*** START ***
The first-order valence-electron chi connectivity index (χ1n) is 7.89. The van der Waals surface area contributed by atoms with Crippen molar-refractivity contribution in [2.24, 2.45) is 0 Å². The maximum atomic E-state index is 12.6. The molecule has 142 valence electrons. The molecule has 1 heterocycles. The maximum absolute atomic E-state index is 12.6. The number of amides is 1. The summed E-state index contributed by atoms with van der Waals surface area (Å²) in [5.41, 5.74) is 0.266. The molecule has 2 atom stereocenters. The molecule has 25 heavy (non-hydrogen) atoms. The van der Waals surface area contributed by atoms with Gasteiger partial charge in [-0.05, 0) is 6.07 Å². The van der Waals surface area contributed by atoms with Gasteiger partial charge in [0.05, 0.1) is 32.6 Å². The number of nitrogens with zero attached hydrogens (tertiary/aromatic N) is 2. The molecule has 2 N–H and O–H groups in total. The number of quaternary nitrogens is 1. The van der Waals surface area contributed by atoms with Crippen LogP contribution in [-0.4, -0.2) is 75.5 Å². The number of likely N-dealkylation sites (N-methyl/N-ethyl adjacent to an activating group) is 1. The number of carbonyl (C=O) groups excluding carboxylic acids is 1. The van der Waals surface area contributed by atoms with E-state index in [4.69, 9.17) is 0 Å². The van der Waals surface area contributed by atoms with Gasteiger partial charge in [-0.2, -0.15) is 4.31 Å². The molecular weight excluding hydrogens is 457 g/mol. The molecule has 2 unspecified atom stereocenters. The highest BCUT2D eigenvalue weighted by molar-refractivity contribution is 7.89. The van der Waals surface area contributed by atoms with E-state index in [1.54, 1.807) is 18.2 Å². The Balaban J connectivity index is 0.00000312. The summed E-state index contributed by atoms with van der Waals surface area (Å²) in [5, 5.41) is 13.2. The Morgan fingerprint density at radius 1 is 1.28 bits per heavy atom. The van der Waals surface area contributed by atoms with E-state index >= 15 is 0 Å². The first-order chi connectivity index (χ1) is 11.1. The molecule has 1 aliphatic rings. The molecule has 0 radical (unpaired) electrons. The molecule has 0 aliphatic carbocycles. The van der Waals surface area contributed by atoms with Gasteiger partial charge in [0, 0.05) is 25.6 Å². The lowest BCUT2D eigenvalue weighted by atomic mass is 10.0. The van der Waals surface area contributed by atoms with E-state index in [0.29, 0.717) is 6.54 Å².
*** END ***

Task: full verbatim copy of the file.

The first-order valence-electron chi connectivity index (χ1n) is 7.89. The van der Waals surface area contributed by atoms with Crippen molar-refractivity contribution in [2.24, 2.45) is 0 Å². The maximum atomic E-state index is 12.6. The molecule has 142 valence electrons. The molecule has 1 heterocycles. The maximum absolute atomic E-state index is 12.6. The number of amides is 1. The summed E-state index contributed by atoms with van der Waals surface area (Å²) in [5.41, 5.74) is 0.266. The molecule has 2 atom stereocenters. The molecule has 25 heavy (non-hydrogen) atoms. The van der Waals surface area contributed by atoms with Gasteiger partial charge in [-0.05, 0) is 6.07 Å². The van der Waals surface area contributed by atoms with Gasteiger partial charge in [0.05, 0.1) is 32.6 Å². The number of nitrogens with zero attached hydrogens (tertiary/aromatic N) is 2. The molecule has 2 N–H and O–H groups in total. The number of quaternary nitrogens is 1. The van der Waals surface area contributed by atoms with Crippen LogP contribution in [-0.4, -0.2) is 75.5 Å². The number of likely N-dealkylation sites (N-methyl/N-ethyl adjacent to an activating group) is 1. The number of carbonyl (C=O) groups excluding carboxylic acids is 1. The van der Waals surface area contributed by atoms with E-state index in [4.69, 9.17) is 0 Å². The van der Waals surface area contributed by atoms with Gasteiger partial charge in [-0.2, -0.15) is 4.31 Å². The molecular weight excluding hydrogens is 457 g/mol. The molecule has 2 unspecified atom stereocenters. The highest BCUT2D eigenvalue weighted by molar-refractivity contribution is 7.89. The van der Waals surface area contributed by atoms with E-state index in [1.54, 1.807) is 18.2 Å². The Balaban J connectivity index is 0.00000312. The summed E-state index contributed by atoms with van der Waals surface area (Å²) in [5, 5.41) is 13.2. The Morgan fingerprint density at radius 1 is 1.28 bits per heavy atom. The van der Waals surface area contributed by atoms with E-state index >= 15 is 0 Å². The first-order chi connectivity index (χ1) is 11.1. The molecule has 1 aliphatic rings. The molecule has 0 radical (unpaired) electrons. The molecule has 0 aliphatic carbocycles. The van der Waals surface area contributed by atoms with Gasteiger partial charge in [0, 0.05) is 25.6 Å². The lowest BCUT2D eigenvalue weighted by atomic mass is 10.0. The van der Waals surface area contributed by atoms with E-state index in [0.29, 0.717) is 6.54 Å².